BJP's Om Birla Vs Congress's K Suresh: Lok Sabha To Witness Election Of Speaker For The 4th Time

BJP's Om Birla Vs Congress's K Suresh: Lok Sabha To Witness Election Of Speaker For The 4th Time

Birla will likely become the Speaker of the Lok Sabha as the ruling coalition has 293 members as against the INDIA bloc, which has 232.

Abhishek SinghUpdated: Tuesday, June 25, 2024, 11:53 PM IST
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K. Suresh (Left) Om Birla (Right) | FPJ

India will witness an election for the Speaker’s post in the Lok Sabha for the fourth time in decades on June 26. 

This comes after the NDA refused to give the Deputy Speaker’s post to the INDIA bloc, which called its demand a "convention." The BJP said that the Speaker, as per tradition, should be chosen unanimously and that the conditional support for their candidate from the Opposition did not “fit into any tradition of the Lok Sabha.” 

The election for the post of Speaker will take place at 11 am on June 26 between three-time BJP MP from Kota Om Birla and Congress leader and eight-time MP K. Suresh from Kerala’s Mavelikara.

Initially, the government and the Opposition appeared to have reached a consensus for the post of the Speaker; however, things took a turn after the government was non-committal on giving the Deputy Speaker's post to the Opposition.

The government had asked Defence Minister Rajnath Singh and Parliamentary Affairs Minister Kiren Rijiju to build a consensus on the Lok Sabha Speaker candidate.

Congress leader Rahul Gandhi on Tuesday claimed that Rajnath Singh called Congress president Mallikarjun Kharge and asked him to extend support to their candidate for the Speaker’s post.

“The Opposition has said we would support the Speaker, but the convention is that the Deputy Speaker post should be given to the Opposition. Rajnath Singh said that he would call back Mallikarjun Kharge, but he has not done that yet," said Rahul.

What is this convention that Congress is talking about?

There has been a convention to give the Deputy Speaker's post to the Opposition. This is done to ensure a balance of power in the House. Earlier, a candidate from the main Opposition party used to be the Deputy Speaker; however, there were departures from this tradition on many occasions. The Constitution does not bind political parties in the ruling coalition to offer the post of Deputy to the Opposition. An election for the Speaker of the Lok Sabha only happens when there is no consensus between the government and the Opposition.

Three previous Speaker elections

There have been three incidents in the past when the Parliament witnessed an election for the post of the Speaker. First, in 1952 when G.V. Mavalankar of the Congress, who was nominated by Jawaharlal Nehru, was pitched against Shantaram More of the Opposition parties. More had voted for Mavalankar, saying that it was a healthy sign of a democracy that people vote for each other.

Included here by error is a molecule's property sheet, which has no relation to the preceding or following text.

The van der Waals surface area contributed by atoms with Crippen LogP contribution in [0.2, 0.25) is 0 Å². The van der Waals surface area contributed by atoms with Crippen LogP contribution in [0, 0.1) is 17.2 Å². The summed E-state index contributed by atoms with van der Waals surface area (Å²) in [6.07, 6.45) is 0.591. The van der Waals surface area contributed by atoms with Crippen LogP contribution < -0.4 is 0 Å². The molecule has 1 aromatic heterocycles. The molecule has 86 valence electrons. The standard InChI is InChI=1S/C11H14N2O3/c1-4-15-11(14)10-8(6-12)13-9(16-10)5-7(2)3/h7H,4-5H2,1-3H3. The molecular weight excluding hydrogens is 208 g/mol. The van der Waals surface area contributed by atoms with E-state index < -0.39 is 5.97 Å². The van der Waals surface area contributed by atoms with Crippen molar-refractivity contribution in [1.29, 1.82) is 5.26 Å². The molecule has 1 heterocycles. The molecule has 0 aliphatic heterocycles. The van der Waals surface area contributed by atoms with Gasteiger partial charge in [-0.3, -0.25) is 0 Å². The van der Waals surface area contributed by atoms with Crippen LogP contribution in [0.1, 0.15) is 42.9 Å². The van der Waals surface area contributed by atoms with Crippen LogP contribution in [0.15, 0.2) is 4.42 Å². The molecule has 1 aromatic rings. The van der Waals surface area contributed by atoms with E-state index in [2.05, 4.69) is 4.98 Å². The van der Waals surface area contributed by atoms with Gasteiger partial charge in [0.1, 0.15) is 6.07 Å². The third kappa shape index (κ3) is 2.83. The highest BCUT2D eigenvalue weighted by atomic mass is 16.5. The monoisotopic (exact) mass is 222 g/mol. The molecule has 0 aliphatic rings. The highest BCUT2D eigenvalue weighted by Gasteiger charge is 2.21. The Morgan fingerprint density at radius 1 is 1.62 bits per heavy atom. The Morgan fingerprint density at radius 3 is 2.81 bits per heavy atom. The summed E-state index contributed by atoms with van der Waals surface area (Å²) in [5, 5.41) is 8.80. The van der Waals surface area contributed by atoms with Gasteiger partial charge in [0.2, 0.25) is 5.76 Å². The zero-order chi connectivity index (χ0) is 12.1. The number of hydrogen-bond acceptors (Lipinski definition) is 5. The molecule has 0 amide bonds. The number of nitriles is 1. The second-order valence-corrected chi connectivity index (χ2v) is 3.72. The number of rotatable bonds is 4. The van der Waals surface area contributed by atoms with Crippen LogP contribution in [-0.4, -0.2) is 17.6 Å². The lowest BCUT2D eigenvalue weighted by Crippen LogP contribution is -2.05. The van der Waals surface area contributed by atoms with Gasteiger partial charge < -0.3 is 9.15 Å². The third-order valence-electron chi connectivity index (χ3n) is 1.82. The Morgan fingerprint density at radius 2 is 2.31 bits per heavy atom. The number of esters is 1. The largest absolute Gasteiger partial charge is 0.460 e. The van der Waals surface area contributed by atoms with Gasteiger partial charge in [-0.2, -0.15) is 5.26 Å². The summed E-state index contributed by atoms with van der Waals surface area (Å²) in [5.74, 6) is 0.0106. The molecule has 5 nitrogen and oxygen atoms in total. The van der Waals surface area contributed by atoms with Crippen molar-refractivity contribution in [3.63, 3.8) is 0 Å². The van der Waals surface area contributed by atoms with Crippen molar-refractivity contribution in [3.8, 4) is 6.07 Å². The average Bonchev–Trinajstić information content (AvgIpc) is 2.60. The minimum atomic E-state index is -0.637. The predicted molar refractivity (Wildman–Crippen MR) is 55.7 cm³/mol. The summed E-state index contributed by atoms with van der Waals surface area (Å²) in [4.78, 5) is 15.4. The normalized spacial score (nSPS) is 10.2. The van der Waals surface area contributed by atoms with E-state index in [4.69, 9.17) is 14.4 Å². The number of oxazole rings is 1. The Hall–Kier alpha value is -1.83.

The House again was divided in 1967 when Indira Gandhi was the Prime Minister. Congress's Neelam Sanjiva Reddy faced an Independent MP whom the Opposition supported, and the members of the House voted on paper slips to choose Reddy as the Speaker of the Lok Sabha with 278 votes in his favour.

Again in 1976, during the Emergency, the country saw an election for the post of Speaker in which Congress's Bali Ram Bhagat won with 344 votes in his favour.

How do a Speaker and his Deputy get elected?

Article 93 of the Indian Constitution mandates the election of the Speaker and the Deputy Speaker of the Lok Sabha. It states that the House of the People must choose two of its members for these positions as soon as possible after the House is constituted and also elect replacements when these offices fall vacant.

According to Article 94, the Speaker must be a member of the House. While there are no specific qualifications required to run for the position, a deep understanding of the Constitution and Indian laws is highly beneficial.

Usually, the Speaker is elected from the ruling party. A customary process involves the ruling party nominating a candidate after informal consultations with leaders of other parties and groups in the House, ensuring the Speaker's respect across the board. Traditionally, the Prime Minister or the Minister of Parliamentary Affairs proposes the candidate.

The Speaker (and the Deputy Speaker) is elected by a simple majority of the members present and voting in the Lok Sabha.

Incidentally, the post of Deputy Speaker was not filled in Modi 2.0 between 2019 and 2024; however, during his first term, the chair was given to M. Thambidurai of the AIADMK, an ally of the BJP.

Backdrop to the contest for the Speaker’s position

The contest for the Speaker's position has been ongoing since the 2024 Lok Sabha election results revealed that the BJP could not establish its third consecutive government without the backing of allies, notably Chandrababu Naidu's TDP and Nitish Kumar's JDU.

Initially, there was considerable discussion about appointing a TDP MP as Speaker to "reward" the Andhra Pradesh party. However, the BJP indicated its intention to retain this crucial role.

Subsequently, there was speculation that the BJP might appoint Bhartruhari Mahtab, its MP from Cuttack in Odisha, especially after forming a government in the state for the first time. Instead, Mahtab was designated as the Pro Tem Speaker and oversaw the swearing-in of all Lok Sabha MPs.

Birla likely to be elected

Birla will likely become the Speaker of the Lok Sabha as the ruling coalition has 293 members as against the INDIA bloc, which has 232. However, it seems that the Opposition does not want to leave a single chance to assert their significance and increased strength in the House and in the minds of the ruling government, which has for a decade undermined their presence and mocked their inefficiency as a competent opponent.

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